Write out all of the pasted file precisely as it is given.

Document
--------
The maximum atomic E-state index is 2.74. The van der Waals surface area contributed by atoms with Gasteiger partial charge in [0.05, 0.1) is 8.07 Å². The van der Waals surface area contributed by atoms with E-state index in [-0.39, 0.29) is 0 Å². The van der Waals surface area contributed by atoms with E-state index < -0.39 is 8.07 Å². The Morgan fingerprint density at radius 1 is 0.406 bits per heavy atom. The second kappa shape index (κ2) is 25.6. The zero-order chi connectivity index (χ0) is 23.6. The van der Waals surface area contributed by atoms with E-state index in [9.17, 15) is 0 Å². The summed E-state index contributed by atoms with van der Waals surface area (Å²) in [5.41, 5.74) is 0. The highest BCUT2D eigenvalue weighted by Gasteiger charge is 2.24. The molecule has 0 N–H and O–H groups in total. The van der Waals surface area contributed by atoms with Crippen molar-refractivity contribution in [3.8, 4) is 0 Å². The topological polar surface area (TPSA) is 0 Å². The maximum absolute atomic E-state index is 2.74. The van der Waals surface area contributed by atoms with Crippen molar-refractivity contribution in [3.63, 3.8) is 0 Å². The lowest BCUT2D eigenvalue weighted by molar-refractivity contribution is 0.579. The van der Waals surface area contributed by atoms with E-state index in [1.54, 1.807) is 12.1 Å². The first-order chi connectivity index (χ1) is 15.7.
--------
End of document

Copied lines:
The maximum atomic E-state index is 2.74. The van der Waals surface area contributed by atoms with Gasteiger partial charge in [0.05, 0.1) is 8.07 Å². The van der Waals surface area contributed by atoms with E-state index in [-0.39, 0.29) is 0 Å². The van der Waals surface area contributed by atoms with E-state index < -0.39 is 8.07 Å². The Morgan fingerprint density at radius 1 is 0.406 bits per heavy atom. The second kappa shape index (κ2) is 25.6. The zero-order chi connectivity index (χ0) is 23.6. The van der Waals surface area contributed by atoms with E-state index in [9.17, 15) is 0 Å². The summed E-state index contributed by atoms with van der Waals surface area (Å²) in [5.41, 5.74) is 0. The highest BCUT2D eigenvalue weighted by Gasteiger charge is 2.24. The molecule has 0 N–H and O–H groups in total. The van der Waals surface area contributed by atoms with Crippen molar-refractivity contribution in [3.8, 4) is 0 Å². The topological polar surface area (TPSA) is 0 Å². The maximum absolute atomic E-state index is 2.74. The van der Waals surface area contributed by atoms with Crippen molar-refractivity contribution in [3.63, 3.8) is 0 Å². The lowest BCUT2D eigenvalue weighted by molar-refractivity contribution is 0.579. The van der Waals surface area contributed by atoms with E-state index in [1.54, 1.807) is 12.1 Å². The first-order chi connectivity index (χ1) is 15.7.